If you buy it today, I’ll be very grateful of course, and it won’t half bugger up my sales data – (I’ve only worked out how to measure free downloads and post promotion sales, not pre promotion sales) but I think I’ll live with that.  Mostly, I just hope (and indeed have reasonable confidence) that my fellow authors here at AE will pull all the stops out to LAUNCH me skywards into visibility!  You’ve got 3 or 4 days to plan your campaign for me, comrades! Strength in unity. Finally.


Susan Price said…
Great post, Cally! - Folks, Cally has put in, voluntarily and unpaid, hours of work to analyse our giveaway figures and help us understand what we're doing and where we're going. We're very grateful.
And I you've sold a copy of Brand Loyalty to me, Cally! I'm now too curious to resist it.
Good post, Cally - and the statistics are very cheering, I think. Time to draw breath and think about where we go from here. I bought a paper copy of Brand Loyalty, but think I lent it to somebody and it hasn't returned yet, so will put it on my Kindle too!
Jan Needle said…
boring to keep saying thank you, cally, but i mean it very sincerely. i've watched in astonishment how many hours you've thrown into this, as well as running the indie ebook review

this venture - iebr - is not only good, but extremely important. cally's reviewed one of my books in it, very generously, but when i confidently sent her another one to review, she basically told me it was tending towards the crappy side of not ready yet. so i pulled it (having already paid for a cover, damn you, cally!)she could be wrong - what critic couldn't? - but she was honest, and she's a crash hot writer. good enough for me.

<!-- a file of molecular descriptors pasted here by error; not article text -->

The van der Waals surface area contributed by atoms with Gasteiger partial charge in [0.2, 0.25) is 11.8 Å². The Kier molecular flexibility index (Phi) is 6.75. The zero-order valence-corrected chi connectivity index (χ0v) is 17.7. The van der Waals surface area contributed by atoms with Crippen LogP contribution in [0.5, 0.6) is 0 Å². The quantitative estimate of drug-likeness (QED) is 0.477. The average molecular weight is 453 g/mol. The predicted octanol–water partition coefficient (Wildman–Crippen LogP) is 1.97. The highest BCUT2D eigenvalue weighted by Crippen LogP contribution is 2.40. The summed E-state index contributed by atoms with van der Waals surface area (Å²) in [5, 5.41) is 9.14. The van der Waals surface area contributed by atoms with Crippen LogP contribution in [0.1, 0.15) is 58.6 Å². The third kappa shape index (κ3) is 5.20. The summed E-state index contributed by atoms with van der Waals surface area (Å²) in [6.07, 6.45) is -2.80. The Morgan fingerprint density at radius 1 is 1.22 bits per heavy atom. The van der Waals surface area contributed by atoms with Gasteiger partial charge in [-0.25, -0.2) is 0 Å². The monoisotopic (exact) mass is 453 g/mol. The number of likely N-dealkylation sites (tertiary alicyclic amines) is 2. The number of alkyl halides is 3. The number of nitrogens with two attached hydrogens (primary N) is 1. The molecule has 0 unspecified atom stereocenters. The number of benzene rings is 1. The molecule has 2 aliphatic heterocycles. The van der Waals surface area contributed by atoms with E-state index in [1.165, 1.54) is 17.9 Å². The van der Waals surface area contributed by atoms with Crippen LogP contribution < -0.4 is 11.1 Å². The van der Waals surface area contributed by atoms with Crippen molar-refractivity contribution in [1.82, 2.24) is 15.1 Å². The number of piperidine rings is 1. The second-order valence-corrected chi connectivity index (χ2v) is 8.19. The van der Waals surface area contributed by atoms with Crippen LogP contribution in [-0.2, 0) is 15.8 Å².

at the risk of being boring (and holier than thou) - i think more of us gallant band of sisters and brothers need to bite on the reviewing bullet, before cally has to be committed to a home for distressed gentlescots.

we've got to get the word out, which is what the giveaway was for. keep on truckin...
I'm reading another of Cally's books just now, THE THREADS OF TIME.
One of the best, most enjoyable, exciting novels I've ever read.
A huge sensitivity and intelligence in the story.
julia jones said…
I agree wth St Jan of Needle - if most of us wrote a review a month for iebr - or even a reliable one every two months - and talked about what we were doing and the books we were reading, then the site could soon become establshed as a reliable resource for readers. I 'follow' iebr and I really like the regular, thoughtfully written reviews that arrive in my e-mailbox with the cornflakes. When I last looked i thnk there were only 6? followers ... can that be right?
Jan Needle said…